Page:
O: Yes definitely, Gary Clark jr. I saw him play Coachella and I was just blown away. He plays like Buddy Guy, he has got a great voice and the right groove; I just really dig him. I would love to jam with him.
GE: Also, you have played many different styles and musical genres… which do you feel most comfortable with?
O: Blues is the first thing I got into into, but I love rock, country and pop; so that is quite a hard question! I was playing with the Alice Cooper Band for three or four years and that was amazing because they went from rock to hard rock, and then I played with Michael Jackson with the pop and the funk thing; that was so much fun. And now I do my own thing with pop, rock and blues; I like to do it all! [Laughs]
GE: What is your strongest memory about working with Michael Jackson?
O: The first time I met him; when I walked in to play Beat It for him. He called me the day before as he had been watching my Youtube videos, and he saw me perform with Carrie Underwood at the Grammy awards, and he said ‘come in and play some songs because I am putting together a tour’ and I thought ‘Oh my God!’ So the strongest memory I have was when I met him, when he walked into the room and sat down on the couch, the band went into Beat It, and I played the solo like he wanted it. He was smiling and was on a high all that evening; in that moment everyone was just so happy.
It was interesting seeing him put everything together for the tour and his dedication as an artist. He did everything: the singing, dance choreography, and the auditions, until everything was perfect. He was very professional and had a strong work ethic; he was truly one of the greats.
GE: Your videos have huge numbers of views and they are very diverse; do you have a favourite?
O: It was a lot of fun to make Highly Strung with Steve Vai, I had a blast doing that. And also Heaven In This Hell - I love the director Paul Boyd, who worked on that - that was fun because I got the Alice Cooper Band involved. And probably Voodoo Child at Summer Sonic; that whole performance was just a blast for us because that was the end of our tour. And to see 100,000 people singing your songs…
GE: I understand you have been a PRS artist from the very beginning…but you can always fall in love with a new guitar; do you have a very large guitar collection?
O: I do. When I tour, I go into guitar stores a lot. The last time I was in Ireland I went into a store and got a Gibson, I think from their anniversary collection; so I use different guitars in the studio, but PRS is my favourite. I have vintage Teles and vintage Strats, I’ve got a Parlor guitar from 1800. I have a lot of guitars that I pick up and play for different textures, but I generally get enough diversity out of the PRS.
GE: What is your most valuable piece?
O: Probably the guitar that I had for the MJ tour that is covered in Swarovski crystals, which was made for the tour by Michael Jackson and his clothes designer. They got my guitar, a custom 24 PRS, and they put a design on it and we used it for the last few nights of rehearsals with Michael, and that was going to be the main guitar on the tour.
GE: Turning to effects - we have seen your brand new signature pedals at NAMM - when did you start working with Nexi?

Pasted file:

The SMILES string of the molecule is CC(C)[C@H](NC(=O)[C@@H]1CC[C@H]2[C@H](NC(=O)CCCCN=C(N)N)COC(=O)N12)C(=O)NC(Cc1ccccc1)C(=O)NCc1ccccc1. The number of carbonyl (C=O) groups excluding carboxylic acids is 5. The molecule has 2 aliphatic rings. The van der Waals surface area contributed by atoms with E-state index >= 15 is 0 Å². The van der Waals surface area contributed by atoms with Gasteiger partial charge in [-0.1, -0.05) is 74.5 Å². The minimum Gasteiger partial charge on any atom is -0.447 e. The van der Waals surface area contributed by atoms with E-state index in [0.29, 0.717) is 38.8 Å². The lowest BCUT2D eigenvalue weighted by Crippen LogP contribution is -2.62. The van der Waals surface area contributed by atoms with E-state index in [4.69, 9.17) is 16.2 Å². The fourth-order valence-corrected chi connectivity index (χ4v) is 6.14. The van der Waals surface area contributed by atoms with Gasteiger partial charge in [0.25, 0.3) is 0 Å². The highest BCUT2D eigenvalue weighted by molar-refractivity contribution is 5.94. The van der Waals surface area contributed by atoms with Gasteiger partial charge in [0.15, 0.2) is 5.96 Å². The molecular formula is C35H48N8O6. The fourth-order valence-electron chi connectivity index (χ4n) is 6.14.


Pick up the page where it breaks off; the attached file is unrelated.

O: Five or six months ago; it has been a process going back and forth as they send me different mock ups. It is pretty fast; they are just incredible pedal makers. I am not really big on pedals, I just use Orange amps these days, but these Nexis are analogue sounding, they are handmade and this one in particular, with the 70s Overdrive. Also the Octavia fuzz has that kind of monstrous sound to it, because you’ve got the fuzz and the Octavia at the same time; I’ve used that tone a lot on my records, because it is different and it is cool.
GE: Will you use a complete Nexi pedalboard?
O: Actually I have got one here and I really dig it, it has got delays and everything so maybe, yes.
GE: Which female artists inspire you?
O: Bonnie Raitt, who is amazing, and Jennifer Batten, of course. I like what St Vincent is doing, she’s really cool, incorporating guitar and that electronic vibe; and then H.E.R., who plays R&B, and also shreds away.
GE: Do you have any particular message for young female guitarists who are perhaps struggling at the start of their career? It can be demoralising carrying your heavy amp home at one in the morning, for example, when no-one has come to see you…
O: [Laughs] You know I still carry my own amp sometimes… you just have to keep in there, you just have to battle through it. They say 40% of guitar purchases are now from women; it is becoming more of the norm, so I say just keep at it! It is not easy, this industry isn’t easy, even once you have success. Sometimes you just have to reinvent yourself and start over again. Be humble; don’t have an ego; and just try to better yourself.
GE: What are your plans for 2019?
O: To continue writing, get this record finished as soon as possible, and then start touring and playing festivals; that’s my plan!
At this point Taylor Bloss from Orianthi’s management company, CTK, cuts in and says that Orianthi has “her whole sales team and her rep from PRS waiting for her”, so Guitars Exchange thanks Orianthi for her time and wishes her the best of luck with her latest recordings. ‘Thank you so much, I really appreciate it,’ she replies.